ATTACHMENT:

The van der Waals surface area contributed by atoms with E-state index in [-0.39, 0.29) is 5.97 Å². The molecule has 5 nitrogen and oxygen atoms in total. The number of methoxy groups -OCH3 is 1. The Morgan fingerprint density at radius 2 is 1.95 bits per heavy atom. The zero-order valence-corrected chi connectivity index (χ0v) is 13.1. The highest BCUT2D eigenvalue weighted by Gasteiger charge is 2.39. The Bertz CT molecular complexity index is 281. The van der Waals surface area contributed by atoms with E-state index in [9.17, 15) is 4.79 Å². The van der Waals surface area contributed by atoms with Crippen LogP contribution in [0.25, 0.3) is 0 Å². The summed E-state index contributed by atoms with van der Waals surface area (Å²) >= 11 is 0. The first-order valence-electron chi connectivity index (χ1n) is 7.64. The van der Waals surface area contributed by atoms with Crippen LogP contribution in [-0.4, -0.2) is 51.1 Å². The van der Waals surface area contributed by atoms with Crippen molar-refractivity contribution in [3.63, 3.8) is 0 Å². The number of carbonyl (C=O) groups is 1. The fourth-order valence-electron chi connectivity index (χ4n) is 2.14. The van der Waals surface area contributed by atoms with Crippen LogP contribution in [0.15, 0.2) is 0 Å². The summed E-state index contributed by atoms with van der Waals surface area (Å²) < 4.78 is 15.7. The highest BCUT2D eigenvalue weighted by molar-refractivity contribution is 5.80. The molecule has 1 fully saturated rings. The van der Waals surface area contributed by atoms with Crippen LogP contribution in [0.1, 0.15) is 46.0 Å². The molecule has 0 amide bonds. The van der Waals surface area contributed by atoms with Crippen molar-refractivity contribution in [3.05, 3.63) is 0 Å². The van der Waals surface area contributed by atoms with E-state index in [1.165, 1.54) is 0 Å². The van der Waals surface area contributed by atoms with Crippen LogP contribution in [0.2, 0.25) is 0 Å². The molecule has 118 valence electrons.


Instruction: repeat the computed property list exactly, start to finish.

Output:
The van der Waals surface area contributed by atoms with E-state index in [-0.39, 0.29) is 5.97 Å². The molecule has 5 nitrogen and oxygen atoms in total. The number of methoxy groups -OCH3 is 1. The Morgan fingerprint density at radius 2 is 1.95 bits per heavy atom. The zero-order valence-corrected chi connectivity index (χ0v) is 13.1. The highest BCUT2D eigenvalue weighted by Gasteiger charge is 2.39. The Bertz CT molecular complexity index is 281. The van der Waals surface area contributed by atoms with E-state index in [9.17, 15) is 4.79 Å². The van der Waals surface area contributed by atoms with Crippen LogP contribution in [0.25, 0.3) is 0 Å². The summed E-state index contributed by atoms with van der Waals surface area (Å²) >= 11 is 0. The first-order valence-electron chi connectivity index (χ1n) is 7.64. The van der Waals surface area contributed by atoms with Crippen LogP contribution in [-0.4, -0.2) is 51.1 Å². The van der Waals surface area contributed by atoms with Crippen molar-refractivity contribution in [3.63, 3.8) is 0 Å². The number of carbonyl (C=O) groups is 1. The fourth-order valence-electron chi connectivity index (χ4n) is 2.14. The van der Waals surface area contributed by atoms with Crippen LogP contribution in [0.15, 0.2) is 0 Å². The summed E-state index contributed by atoms with van der Waals surface area (Å²) < 4.78 is 15.7. The highest BCUT2D eigenvalue weighted by molar-refractivity contribution is 5.80. The molecule has 1 fully saturated rings. The van der Waals surface area contributed by atoms with Crippen LogP contribution in [0.1, 0.15) is 46.0 Å². The molecule has 0 amide bonds. The van der Waals surface area contributed by atoms with Crippen molar-refractivity contribution in [3.05, 3.63) is 0 Å². The van der Waals surface area contributed by atoms with E-state index in [1.165, 1.54) is 0 Å². The van der Waals surface area contributed by atoms with Crippen LogP contribution in [0.2, 0.25) is 0 Å². The molecule has 118 valence electrons.